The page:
Reporters and honest opinion writers have a special challenge in dealing with the Trump administration and, more broadly, authoritarian far-right movements worldwide.
After the hyper-partisan yellow journalism era of the early 20th century, the profession tried to establish a firm “view from nowhere” approach. The rules were fairly simple: report only the basic facts and the competing perspectives; don’t show any more preference for one side of an argument over the other; don’t allow journalists to openly have political opinions; and studiously avoid catering to–or offending–any specific audience.
At first glance, there is a sort of comfort in this cold, professionally scientistic approach. After all, who wants biased news? Certainly in most people’s experience, the full assemblage of facts must favor each side almost equally, leaving it up to the reader to determine who is more right on balance. Interestingly, though, this move toward pure objectivity was at odds with the prevailing trend in academic humanities at the time, which was led overwhelmingly by thinkers who believed there was no such thing as objectivity. They argued that everyone has a biased perspective, and that honesty is best practiced when people are radically transparent about their implicit viewpoints.
Capitalism itself also put pressure on the new journalistic consensus: the explosion of media sources, exacerbated by social media silos and combined with the technology-driven disruption of existing revenue streams to segment news consumers, consistently tempted editors to tailor increasingly sensationalist headlines to ever more targeted audiences.
Right-wing media outlets deftly exploited these trends. Rupert Murdoch, and those who followed in his footsteps, adopted the superficial norms of the objective press while delivering a steady stream of propaganda to the most gullible, hateful, and fearful populations. They forced straight journalists to either stand in direct opposition–and thus open themselves to accusation of bias–or pretend that their “colleagues” at these conservative organizations were doing legitimate work.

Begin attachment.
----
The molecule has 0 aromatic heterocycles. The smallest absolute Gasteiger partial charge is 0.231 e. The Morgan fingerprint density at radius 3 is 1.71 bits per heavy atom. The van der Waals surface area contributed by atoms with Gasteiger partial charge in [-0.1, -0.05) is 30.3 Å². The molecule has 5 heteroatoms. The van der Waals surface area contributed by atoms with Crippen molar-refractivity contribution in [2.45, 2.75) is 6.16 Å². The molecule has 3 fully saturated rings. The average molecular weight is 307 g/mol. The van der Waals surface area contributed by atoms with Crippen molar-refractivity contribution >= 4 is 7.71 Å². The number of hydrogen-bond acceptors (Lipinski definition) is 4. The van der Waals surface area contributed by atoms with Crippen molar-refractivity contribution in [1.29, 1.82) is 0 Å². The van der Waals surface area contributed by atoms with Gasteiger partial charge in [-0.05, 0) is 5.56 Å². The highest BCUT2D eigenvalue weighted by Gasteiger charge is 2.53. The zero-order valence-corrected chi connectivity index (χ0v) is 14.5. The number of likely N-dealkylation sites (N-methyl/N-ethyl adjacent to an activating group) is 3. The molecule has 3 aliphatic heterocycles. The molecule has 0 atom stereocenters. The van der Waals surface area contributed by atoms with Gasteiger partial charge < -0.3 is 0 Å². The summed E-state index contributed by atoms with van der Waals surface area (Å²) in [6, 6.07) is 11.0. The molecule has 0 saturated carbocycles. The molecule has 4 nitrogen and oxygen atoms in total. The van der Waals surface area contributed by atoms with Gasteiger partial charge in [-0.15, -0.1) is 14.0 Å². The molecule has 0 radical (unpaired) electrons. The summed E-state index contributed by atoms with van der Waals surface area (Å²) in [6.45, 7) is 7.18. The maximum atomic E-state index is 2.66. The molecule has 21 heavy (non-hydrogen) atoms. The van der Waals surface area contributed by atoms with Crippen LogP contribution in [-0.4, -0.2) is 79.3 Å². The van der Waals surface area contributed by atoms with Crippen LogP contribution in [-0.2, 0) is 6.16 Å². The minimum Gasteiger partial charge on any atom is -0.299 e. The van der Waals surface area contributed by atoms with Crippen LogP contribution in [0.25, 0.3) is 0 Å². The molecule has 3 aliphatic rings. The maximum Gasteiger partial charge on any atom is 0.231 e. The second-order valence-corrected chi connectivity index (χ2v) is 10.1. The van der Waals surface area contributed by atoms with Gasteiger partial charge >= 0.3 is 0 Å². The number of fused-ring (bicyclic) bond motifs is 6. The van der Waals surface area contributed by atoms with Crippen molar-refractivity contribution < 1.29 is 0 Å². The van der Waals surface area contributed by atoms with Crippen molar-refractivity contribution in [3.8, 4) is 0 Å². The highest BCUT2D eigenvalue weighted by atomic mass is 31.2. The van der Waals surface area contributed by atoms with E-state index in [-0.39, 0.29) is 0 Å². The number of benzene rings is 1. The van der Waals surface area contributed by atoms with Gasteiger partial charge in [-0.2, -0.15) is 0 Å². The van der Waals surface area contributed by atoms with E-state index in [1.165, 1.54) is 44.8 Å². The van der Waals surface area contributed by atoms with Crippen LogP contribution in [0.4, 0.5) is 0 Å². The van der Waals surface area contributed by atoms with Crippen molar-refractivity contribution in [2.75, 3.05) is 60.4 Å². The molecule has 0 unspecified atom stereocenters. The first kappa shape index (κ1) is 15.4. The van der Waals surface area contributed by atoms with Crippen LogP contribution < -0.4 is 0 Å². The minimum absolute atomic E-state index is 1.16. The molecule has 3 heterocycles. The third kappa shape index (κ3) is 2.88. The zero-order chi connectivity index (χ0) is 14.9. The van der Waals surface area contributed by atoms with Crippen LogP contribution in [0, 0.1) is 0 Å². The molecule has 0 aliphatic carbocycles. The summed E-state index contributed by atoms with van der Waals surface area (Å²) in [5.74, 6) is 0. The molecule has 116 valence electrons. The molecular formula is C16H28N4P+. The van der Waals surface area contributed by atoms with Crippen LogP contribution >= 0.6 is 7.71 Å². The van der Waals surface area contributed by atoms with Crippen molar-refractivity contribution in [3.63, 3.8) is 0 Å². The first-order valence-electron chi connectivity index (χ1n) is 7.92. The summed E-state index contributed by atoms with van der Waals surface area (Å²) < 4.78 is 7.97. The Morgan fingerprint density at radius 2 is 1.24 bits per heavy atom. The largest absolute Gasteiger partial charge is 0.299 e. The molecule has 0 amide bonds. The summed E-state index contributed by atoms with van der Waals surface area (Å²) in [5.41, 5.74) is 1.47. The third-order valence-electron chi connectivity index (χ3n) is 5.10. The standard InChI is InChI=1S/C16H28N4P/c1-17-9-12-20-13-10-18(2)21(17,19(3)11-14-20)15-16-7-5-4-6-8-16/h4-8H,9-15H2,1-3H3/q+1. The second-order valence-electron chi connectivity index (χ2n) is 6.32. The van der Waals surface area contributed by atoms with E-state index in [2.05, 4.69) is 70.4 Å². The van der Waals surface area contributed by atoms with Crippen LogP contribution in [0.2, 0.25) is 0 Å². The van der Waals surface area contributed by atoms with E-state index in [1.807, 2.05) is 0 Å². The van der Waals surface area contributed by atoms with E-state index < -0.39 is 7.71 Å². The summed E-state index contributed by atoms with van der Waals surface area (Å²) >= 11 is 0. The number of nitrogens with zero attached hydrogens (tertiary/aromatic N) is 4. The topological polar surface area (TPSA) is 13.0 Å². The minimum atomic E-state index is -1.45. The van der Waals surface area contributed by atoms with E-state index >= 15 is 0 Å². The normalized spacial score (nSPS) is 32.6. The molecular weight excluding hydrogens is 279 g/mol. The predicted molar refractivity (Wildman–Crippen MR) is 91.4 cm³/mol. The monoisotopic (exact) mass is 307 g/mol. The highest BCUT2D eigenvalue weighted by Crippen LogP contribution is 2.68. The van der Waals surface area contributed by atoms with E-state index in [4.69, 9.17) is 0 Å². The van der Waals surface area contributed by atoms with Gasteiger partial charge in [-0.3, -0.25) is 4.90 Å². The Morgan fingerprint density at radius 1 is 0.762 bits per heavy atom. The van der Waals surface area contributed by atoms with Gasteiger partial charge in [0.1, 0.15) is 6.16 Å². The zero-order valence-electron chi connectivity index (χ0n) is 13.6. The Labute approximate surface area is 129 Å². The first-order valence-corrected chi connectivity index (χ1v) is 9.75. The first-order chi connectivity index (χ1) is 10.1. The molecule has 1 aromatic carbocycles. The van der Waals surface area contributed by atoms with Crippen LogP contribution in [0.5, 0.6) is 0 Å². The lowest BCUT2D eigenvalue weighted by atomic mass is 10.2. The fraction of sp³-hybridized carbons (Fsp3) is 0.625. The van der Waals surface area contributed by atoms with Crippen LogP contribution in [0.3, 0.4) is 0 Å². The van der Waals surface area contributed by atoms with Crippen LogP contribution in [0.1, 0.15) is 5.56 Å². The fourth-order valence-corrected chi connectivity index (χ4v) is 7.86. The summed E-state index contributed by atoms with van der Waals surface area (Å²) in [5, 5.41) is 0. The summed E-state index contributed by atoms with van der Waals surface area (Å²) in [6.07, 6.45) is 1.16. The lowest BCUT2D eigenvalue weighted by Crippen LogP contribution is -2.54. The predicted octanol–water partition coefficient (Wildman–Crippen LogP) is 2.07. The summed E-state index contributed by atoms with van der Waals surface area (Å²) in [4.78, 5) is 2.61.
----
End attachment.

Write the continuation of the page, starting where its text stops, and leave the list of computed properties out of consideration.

And then, of course, came the right-wing demagogues: leaders like Trump, who were not only purveyors but eager consumers of this propaganda, and people for whom objective truth was irrelevant if the story sounded good and confirmed the prevailing worldviews of their audience. Outright lying about easily established facts became ubiquitous.
So, what can be done about this? Some have tried hard to cling onto the ideal of pure objectivity. But the problem is that no one believes in pure objectivity anymore. More importantly, trying to maintain a detached objectivity to when one side is telling the truth and the other is abjectly lying is itself an unbalanced perspective that harms the audience and the world at large.
We at the Washington Monthly have taken a different approach. We don’t hide our perspective or feign objectivity. We tell you where we’re coming from, and we do our best to present the objective truth as best as we understand it, whether through fresh analysis on our website or long-form pieces in the print magazine that offer new ideas to big problems. We do not pretend that monsters are not monsters. We call them out, and we always give a voice to the victims of oppression and exploitation. This may not please all sides, but it is the surest path toward helping our readers make sense of the world, grappling with hard truths and unflinching realities. To that end, we also don’t engage in clickbait to drive ad revenue; we expect that honesty will be its own reward.
But that means we can’t count on massive ad revenues to keep the lights on. We don’t hide our content behind paywalls, so we need all of you who value our approach to help us sustain the kind of journalism this country so desperately needs.
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